VIDEO TRANSCRIPT BY EMILY BURNS:
Every wild cat’s life is a journey in search of water, food, shelter, and mates.
In our modern world, cats face many obstacles that cut them off from resources they need to thrive … or even cut their lives short. And yet there is so much that we together can do save the wild cats around us.
In the Sky Island region, four species of cats roam between mountain ranges in Mexico and the U.S. – ocelot, jaguar, bobcat, and mountain lion. Many large cats avoid human communities, while others like the bobcat commonly live in our neighborhoods.
We need to protect pathways for cats as they move across their habitat by making highway crossings safer and restoring corridors across the international border. We need to manage our watersheds to provide reliable water sources for cats to drink year-round and food they need to survive.
As individuals, we also make daily choices that can work to protect cats and enhance their habitat. Here are six ways we can support these incredible species:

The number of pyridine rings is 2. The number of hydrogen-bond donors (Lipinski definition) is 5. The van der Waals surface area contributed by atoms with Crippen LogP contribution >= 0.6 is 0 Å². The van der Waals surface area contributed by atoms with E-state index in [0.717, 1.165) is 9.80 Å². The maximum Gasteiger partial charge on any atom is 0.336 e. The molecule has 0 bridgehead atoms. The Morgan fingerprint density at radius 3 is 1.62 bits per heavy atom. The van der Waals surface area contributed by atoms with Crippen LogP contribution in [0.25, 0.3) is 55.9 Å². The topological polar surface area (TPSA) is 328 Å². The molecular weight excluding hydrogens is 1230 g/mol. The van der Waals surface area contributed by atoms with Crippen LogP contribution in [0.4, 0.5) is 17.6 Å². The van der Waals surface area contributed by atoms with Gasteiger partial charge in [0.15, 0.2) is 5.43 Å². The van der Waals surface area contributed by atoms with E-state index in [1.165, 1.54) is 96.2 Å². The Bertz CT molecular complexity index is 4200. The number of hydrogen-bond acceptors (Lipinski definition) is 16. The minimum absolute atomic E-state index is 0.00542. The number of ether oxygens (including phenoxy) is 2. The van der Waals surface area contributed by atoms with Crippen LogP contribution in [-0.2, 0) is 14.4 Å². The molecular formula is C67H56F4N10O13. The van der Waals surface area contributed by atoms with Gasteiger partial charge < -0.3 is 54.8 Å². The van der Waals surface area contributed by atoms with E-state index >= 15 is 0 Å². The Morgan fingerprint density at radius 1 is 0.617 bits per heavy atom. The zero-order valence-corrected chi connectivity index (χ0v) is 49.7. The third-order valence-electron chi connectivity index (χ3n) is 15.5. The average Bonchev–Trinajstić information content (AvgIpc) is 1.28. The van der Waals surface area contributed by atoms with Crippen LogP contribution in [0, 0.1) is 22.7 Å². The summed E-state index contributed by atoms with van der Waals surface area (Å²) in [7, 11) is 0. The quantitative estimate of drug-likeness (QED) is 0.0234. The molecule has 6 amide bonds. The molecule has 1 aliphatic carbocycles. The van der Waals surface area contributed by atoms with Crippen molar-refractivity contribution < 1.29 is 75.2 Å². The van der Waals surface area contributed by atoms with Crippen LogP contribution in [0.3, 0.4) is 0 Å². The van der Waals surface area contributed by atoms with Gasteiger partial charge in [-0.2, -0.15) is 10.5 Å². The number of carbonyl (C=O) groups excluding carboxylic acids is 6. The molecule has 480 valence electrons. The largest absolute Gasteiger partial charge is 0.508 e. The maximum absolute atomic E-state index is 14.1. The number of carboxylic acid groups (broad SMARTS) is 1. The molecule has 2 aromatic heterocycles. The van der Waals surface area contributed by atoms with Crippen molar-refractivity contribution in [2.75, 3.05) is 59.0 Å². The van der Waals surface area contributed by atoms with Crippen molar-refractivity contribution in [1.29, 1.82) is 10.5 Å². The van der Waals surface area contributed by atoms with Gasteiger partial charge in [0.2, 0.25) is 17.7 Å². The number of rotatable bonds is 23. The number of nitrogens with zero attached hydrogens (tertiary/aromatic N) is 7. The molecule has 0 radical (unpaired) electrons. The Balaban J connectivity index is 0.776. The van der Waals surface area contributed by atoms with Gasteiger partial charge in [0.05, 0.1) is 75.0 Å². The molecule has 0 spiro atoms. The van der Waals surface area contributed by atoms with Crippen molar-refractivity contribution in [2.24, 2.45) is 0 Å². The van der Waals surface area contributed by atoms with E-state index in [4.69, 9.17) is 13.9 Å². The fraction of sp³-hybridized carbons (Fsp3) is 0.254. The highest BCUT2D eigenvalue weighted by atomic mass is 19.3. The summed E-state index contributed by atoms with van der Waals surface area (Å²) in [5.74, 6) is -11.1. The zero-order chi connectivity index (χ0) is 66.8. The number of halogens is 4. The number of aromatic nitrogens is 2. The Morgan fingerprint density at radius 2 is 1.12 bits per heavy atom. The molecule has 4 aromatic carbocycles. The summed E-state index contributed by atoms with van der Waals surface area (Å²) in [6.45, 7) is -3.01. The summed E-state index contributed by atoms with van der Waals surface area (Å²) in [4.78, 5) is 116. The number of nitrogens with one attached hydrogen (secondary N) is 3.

- Drive carefully near open space, especially at night, to avoid potential collisions with cats on the road.
- Make your home a safe space for wild cats by:
- Choosing to manage rodents safely around your house by not using rodenticides that poison rats and predators alike.
- Offering clean and consistent water in your backyard to help cats on the move stay hydrated as they pass through.
- Planting a diverse garden of native plants that support a variety of wildlife species, including prey that cats depend on for food.
- Reduce conflict with cats by closely supervising your pets and livestock to reduce the risk of predation.
- Choose to reach for a camera, not a gun, if a wild cat crosses your path.
It is up to us to provide safe passage for these remarkable animals in our communities.
For more information about how you can support our wild cats in your community, check out our 1,000 Cats Project, a community-driven network that will allow Sky Island Alliance, partnering organizations, and binational volunteers to collect wild cat data and take meaningful actions to protect the habitats of jaguar, ocelot, mountain lion, and bobcat.